Senator questions why pilots were unaware of 737-9 cockpit door blowout feature

Spirit AeroSystems 737 MAX

United States (US) Senator and pilot Tammy Duckworth has written to the Federal Aviation Administration (FAA) to ask the agency to examine why crew aboard the Alaska Airlines 737 MAX 9 that suffered a door plug blow out on January 5, 2024, were unaware that the cockpit door was designed to open automatically during a rapid depressurization. 

In a letter to FAA chief Michael Whittaker on April 4, 2024, Duckworth said that the “unknown, undisclosed feature” surprised the crew and resulted in an emergency checklist and a pilots’ headset being sucked out of the cockpit during the emergency. 

News that the cockpit door had flung open by itself during the Alaska Airlines 737-9 door plug blowout incident came to light when the National Transportation Safety Board Chair (NTSB) Jennifer Homendy spoke with reporters at a press briefing on January 8, 2024.  

Cockpit Alaska Airlines Flight 1182

Homendy said: “The cockpit doors flew open immediately and at this point the flight attendant in the forward portion of the aircraft was standing. The cockpit door flew open, hit the lavatory door. The lavatory door got stuck. She did attempt to shut the door three times. It eventually shut, but it did blow open during the explosive decompression.” 

In her letter to the FAA, Duckworth declared that it is critical that the flight crew are “fully informed of all features on the flight deck”. 

Duckworth said this was the third time that Boeing pilots have been kept in the “dark” on MAX aircraft.  

‘Boeing’s failure to disclose this feature is chilling’

“Boeing’s failure to disclose this feature is chilling given its history of concealing 737 MAX information from pilots,” Duckworth wrote.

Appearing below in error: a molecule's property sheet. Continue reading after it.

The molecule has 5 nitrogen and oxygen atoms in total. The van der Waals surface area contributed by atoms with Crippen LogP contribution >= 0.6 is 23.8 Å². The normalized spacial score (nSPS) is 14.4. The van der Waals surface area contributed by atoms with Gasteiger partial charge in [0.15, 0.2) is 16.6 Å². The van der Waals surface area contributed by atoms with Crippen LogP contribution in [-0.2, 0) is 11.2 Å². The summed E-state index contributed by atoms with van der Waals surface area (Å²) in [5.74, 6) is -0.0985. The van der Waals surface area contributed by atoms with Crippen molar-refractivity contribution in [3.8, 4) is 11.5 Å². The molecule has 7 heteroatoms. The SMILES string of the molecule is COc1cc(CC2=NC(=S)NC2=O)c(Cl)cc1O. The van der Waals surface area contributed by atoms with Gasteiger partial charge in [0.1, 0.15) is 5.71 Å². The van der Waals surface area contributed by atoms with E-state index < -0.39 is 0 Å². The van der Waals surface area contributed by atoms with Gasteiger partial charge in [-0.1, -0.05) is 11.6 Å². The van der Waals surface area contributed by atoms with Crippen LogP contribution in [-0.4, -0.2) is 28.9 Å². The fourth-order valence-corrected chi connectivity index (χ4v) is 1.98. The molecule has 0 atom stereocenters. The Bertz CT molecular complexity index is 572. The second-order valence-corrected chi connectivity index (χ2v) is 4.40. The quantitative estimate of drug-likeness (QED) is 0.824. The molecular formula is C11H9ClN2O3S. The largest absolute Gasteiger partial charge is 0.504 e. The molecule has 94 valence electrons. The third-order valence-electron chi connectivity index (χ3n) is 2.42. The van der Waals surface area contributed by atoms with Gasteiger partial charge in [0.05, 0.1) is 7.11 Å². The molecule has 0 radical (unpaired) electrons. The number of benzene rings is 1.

Citing the first example, Duckworth said in a press release that Boeing decided to “not include the Maneuvering Characteristics Augmentation System, MCAS, in the 737 MAX 8 flight manual, which left the flight crew on Lion Air flight 610 unaware of what was forcing their aircraft into a nose-dive”. 

Secondly, she said that Boeing decided to “not inform airlines or pilots that the Angle of Attack (AOA) disagree alert aboard most 737 MAX 8 jets was nonfunctional”. 

“This is dangerous, and the FAA must not view this latest omission in isolation. Instead, FAA should consider regulatory action informed by Boeing’s past pattern of deceptive conduct in developing and delivering the MAX series of aircraft and a strong commitment to avoid repeating past FAA mistakes in deferring to Boeing,” Duckworth wrote in her letter to the FAA.  

Duckworth advised the FAA to work with the NTSB to discover why the Alaska Airlines crew were unaware the cockpit door would open during a rapid decompression.  

“The FAA also needs to work with NTSB to consider whether other elements of the cockpit might need improvement in light of the previously undisclosed cockpit door design. Finally, as noted above, FAA must take into account that this is the third time Boeing has failed to disclose a flight deck feature to 737 MAX pilots,” Duckworth’s letter concluded.  

In a statement to NBC in response to Duckworth’s call, Boeing said that it was “committed to continued transparency and sharing information with our regulator and operators”. 

Senator Duckworth is a member of the US Senate Committee on Commerce, Science and Transportation (CST) and Chair of the CST Subcommittee on Aviation Safety, Operations and Innovation.

You can read the Senator Tammy Duckworth’s letter in full on her website.

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